JTF (just the facts): A total of 15 large scale black and white photographs, framed in white and unmatted, and hung against white walls in the main gallery space and the entry area. All of the works are digital chromogenic prints, made in 2013 or 2014. Each print is sized 45×45 inches, and is available in an edition of 5. (Installation shots below.)
Comments/Context: We have reached a particular moment in American cultural and political history where reducing those who are dissimilar from ourselves into labels has sadly become all too common. Instead of seeing each person as a complex combination of richly nuanced characteristics, we have increasingly fallen to using simplistic identity groupings to structure our thinking, these blunt categorizations often based on race, gender, sexual orientation, nationality, religion, wealth, or any number of other identifiers that can be readily singled out. When the goal is to separate ourselves from those we see as threatening or hostile to our own worldview, the easiest thing to do is to disregard the subtleties of their humanity and assume that they can be understood (and isolated) via rudimentary division. With this pernicious social trend as a percolating backdrop, Erica Deeman’s photographs intelligently reject that kind of thinking, using a clever aesthetic inversion to upend such overly easy stereotyping.
Back in the late 18th and early 19th centuries, the cut paper silhouette was a popular portrait format. In those pre-camera days, the silhouette was a relatively inexpensive way to generate a reasonable artistic likeness of a person. The sitter was usually seen in profile from the shoulders up, and the contours of the face and hair were cut out of black paper. The resulting profile was then placed against a white backdrop, creating a boldly visual representation of the subject. These likenesses were essentially featureless – there was no detail at all aside from the edge outline – so while they certainly provided a recognizable essence of the sitter, they also reduced that person to just a few identifying physical characteristics.
Deeman has taken this original idea of the cut paper silhouette and thoughtfully repurposed it using photography. From a distance, her extra large images of women are effectively reduced to silhouettes, each one a dark profile against a shining white background. And while a few of her subjects have the distinctive braided or short kinky hair of an African-American woman, from afar, that’s about all we can deduce about this collection of sitters – they’re all women, of different ages, with different bone structures and body types, and the process of seeing them in silhouetted profile without any clothing makes it impossible to definitively say much more, even about their potential races or particular ethnic backgrounds.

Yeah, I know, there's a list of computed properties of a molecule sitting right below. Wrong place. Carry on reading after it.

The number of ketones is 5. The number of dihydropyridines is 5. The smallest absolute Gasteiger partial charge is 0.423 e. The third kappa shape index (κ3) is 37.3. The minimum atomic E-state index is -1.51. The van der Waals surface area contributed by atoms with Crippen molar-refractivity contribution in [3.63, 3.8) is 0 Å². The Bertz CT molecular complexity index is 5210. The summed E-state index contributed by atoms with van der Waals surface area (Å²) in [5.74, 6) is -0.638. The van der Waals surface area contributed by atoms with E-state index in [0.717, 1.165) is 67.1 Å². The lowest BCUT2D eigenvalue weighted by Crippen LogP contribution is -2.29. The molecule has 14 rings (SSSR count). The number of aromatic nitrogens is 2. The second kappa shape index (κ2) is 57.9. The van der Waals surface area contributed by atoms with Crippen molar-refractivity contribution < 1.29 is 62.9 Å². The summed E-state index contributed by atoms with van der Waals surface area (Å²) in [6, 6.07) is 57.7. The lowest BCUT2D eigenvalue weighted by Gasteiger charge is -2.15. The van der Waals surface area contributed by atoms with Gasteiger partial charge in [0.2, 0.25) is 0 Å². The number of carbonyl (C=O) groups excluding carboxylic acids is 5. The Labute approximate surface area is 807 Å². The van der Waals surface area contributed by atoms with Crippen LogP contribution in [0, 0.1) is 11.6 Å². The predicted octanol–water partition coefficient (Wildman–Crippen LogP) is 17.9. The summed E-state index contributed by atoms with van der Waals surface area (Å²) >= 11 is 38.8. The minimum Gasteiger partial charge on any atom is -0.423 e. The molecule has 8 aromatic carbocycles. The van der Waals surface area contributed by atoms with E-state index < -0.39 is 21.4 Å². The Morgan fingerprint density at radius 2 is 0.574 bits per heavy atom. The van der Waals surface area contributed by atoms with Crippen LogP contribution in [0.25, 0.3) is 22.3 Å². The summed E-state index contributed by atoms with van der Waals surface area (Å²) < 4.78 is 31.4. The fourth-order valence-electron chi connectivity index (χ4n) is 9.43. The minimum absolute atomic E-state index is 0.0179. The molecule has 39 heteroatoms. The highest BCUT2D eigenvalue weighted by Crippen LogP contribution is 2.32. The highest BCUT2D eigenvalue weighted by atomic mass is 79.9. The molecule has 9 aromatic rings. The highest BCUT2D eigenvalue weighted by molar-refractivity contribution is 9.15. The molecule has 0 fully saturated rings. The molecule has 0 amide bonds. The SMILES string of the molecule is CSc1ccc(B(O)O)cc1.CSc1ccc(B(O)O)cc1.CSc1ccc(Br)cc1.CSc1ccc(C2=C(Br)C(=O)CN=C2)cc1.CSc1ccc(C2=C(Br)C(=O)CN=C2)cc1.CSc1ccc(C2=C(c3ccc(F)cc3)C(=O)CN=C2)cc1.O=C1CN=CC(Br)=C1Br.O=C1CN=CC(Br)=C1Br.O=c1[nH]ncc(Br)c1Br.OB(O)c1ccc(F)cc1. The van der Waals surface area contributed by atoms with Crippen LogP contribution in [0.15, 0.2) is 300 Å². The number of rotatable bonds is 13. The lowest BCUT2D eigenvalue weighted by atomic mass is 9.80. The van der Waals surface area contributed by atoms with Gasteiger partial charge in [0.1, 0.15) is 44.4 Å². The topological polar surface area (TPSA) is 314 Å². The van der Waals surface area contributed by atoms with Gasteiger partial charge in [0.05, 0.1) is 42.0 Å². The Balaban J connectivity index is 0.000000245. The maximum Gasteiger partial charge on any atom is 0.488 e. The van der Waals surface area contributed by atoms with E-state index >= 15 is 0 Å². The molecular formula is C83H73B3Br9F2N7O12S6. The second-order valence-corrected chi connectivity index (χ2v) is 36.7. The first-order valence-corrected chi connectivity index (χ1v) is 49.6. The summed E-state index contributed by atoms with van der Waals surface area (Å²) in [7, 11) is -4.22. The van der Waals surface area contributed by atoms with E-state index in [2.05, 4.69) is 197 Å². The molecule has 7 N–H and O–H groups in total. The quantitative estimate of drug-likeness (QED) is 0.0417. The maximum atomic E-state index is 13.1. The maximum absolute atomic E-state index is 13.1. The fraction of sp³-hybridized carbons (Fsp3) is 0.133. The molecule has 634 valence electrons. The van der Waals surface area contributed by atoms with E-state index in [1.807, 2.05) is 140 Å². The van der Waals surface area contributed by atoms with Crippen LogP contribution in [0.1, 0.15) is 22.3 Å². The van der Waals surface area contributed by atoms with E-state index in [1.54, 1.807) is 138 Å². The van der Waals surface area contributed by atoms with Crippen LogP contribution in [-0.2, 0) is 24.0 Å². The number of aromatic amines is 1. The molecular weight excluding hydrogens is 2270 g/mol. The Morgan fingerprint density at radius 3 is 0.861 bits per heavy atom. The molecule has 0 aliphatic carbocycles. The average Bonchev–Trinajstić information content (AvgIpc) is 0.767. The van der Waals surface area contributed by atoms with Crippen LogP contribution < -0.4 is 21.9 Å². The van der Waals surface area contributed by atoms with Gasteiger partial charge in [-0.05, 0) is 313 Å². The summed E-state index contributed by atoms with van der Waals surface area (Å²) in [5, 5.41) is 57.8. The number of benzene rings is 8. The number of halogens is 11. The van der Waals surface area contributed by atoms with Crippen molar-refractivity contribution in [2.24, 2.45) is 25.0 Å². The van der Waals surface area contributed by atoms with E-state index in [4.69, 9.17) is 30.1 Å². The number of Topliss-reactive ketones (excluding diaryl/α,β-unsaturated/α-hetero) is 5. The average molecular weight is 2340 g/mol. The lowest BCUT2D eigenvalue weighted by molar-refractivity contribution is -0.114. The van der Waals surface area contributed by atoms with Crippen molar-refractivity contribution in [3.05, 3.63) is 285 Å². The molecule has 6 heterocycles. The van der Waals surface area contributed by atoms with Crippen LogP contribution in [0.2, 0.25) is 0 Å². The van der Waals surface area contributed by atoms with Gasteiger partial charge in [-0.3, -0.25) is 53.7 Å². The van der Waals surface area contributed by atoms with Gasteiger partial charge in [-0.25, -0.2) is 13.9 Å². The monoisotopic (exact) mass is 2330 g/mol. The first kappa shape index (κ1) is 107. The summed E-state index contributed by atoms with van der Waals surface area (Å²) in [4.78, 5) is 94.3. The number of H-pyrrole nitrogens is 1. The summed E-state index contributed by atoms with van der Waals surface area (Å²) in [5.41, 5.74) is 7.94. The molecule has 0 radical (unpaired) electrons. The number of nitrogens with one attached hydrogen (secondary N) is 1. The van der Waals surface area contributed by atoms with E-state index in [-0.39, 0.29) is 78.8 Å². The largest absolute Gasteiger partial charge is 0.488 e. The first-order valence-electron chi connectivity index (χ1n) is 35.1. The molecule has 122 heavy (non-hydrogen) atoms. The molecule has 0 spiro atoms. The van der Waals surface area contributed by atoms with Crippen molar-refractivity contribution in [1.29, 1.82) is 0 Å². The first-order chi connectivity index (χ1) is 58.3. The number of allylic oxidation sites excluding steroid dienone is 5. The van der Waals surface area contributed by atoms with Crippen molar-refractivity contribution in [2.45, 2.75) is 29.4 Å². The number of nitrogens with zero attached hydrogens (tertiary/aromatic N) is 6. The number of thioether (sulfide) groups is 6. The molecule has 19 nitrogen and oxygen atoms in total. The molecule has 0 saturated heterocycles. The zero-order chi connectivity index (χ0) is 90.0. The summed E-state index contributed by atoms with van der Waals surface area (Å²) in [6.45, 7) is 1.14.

But up close, the illusion of the featureless silhouette starts to break down. Deeman’s images are not flat forms, but color images with subtle nuances of skin tone, lighting, and depth. We can see the curves of collarbones and shoulders, the gentle hollows of eyes and chins, and even the tiny wisps of hair on the back of the neck. If we look hard, facial expressions and skin textures emerge, and we start to realize that these aren’t simplified types but real individuals. We can also now see more clearly that all of these woman have brown or black skin, so what Deeman is actually showing us is a complex and celebratory range of black femininity, hiding underneath the guise of reduction.
The strength in this body of work lies in the way it questions the way we see and are seen. At a historical time when women of color (and women in general) are alternately more empowered and increasingly under attack, Deeman’s pictures get right to the root of these contradictions. When we look at others, do we see the simplest outlines and patterns, drawing conclusions without really looking, or do we force ourselves to take the time to examine and understand each other with more care, discovering the details that make us more than just caricatures? Deeman’s portraits oscillate back and forth, and that changing resolution is a smart visual metaphor for the critical difference between a diluted (and discounted) outline and a warmly full-bodied and confident human presence.
Collector’s POV: The prints in this show are priced at $6000 each. Deeman’s work has little secondary market history at this point, so gallery retail remains the best option for those collectors interested in following up.